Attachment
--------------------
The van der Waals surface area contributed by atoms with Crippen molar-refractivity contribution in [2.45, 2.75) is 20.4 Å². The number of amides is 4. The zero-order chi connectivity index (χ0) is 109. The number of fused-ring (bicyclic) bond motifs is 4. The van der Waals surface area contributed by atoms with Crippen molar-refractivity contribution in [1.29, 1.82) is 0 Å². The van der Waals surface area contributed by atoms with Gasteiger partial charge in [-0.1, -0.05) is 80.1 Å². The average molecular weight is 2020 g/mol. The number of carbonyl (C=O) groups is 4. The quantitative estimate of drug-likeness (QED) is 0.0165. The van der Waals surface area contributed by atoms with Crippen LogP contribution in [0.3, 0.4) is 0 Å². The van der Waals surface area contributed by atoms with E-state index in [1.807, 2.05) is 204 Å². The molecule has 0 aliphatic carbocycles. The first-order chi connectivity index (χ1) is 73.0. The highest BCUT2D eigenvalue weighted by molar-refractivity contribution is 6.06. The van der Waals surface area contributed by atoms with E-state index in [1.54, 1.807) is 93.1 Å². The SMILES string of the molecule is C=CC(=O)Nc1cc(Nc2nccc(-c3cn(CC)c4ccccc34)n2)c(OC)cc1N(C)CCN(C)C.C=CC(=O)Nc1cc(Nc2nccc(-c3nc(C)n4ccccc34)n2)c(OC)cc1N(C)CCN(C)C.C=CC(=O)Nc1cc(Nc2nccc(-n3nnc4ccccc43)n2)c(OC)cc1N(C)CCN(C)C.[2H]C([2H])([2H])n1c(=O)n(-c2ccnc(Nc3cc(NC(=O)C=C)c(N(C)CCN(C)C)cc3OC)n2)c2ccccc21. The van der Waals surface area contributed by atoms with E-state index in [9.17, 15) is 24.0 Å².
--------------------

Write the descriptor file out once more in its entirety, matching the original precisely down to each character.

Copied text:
The van der Waals surface area contributed by atoms with Crippen molar-refractivity contribution in [2.45, 2.75) is 20.4 Å². The number of amides is 4. The zero-order chi connectivity index (χ0) is 109. The number of fused-ring (bicyclic) bond motifs is 4. The van der Waals surface area contributed by atoms with Crippen molar-refractivity contribution in [1.29, 1.82) is 0 Å². The van der Waals surface area contributed by atoms with Gasteiger partial charge in [-0.1, -0.05) is 80.1 Å². The average molecular weight is 2020 g/mol. The number of carbonyl (C=O) groups is 4. The quantitative estimate of drug-likeness (QED) is 0.0165. The van der Waals surface area contributed by atoms with Crippen LogP contribution in [0.3, 0.4) is 0 Å². The van der Waals surface area contributed by atoms with E-state index in [1.807, 2.05) is 204 Å². The molecule has 0 aliphatic carbocycles. The first-order chi connectivity index (χ1) is 73.0. The highest BCUT2D eigenvalue weighted by molar-refractivity contribution is 6.06. The van der Waals surface area contributed by atoms with E-state index in [1.54, 1.807) is 93.1 Å². The SMILES string of the molecule is C=CC(=O)Nc1cc(Nc2nccc(-c3cn(CC)c4ccccc34)n2)c(OC)cc1N(C)CCN(C)C.C=CC(=O)Nc1cc(Nc2nccc(-c3nc(C)n4ccccc34)n2)c(OC)cc1N(C)CCN(C)C.C=CC(=O)Nc1cc(Nc2nccc(-n3nnc4ccccc43)n2)c(OC)cc1N(C)CCN(C)C.[2H]C([2H])([2H])n1c(=O)n(-c2ccnc(Nc3cc(NC(=O)C=C)c(N(C)CCN(C)C)cc3OC)n2)c2ccccc21. The van der Waals surface area contributed by atoms with E-state index in [9.17, 15) is 24.0 Å².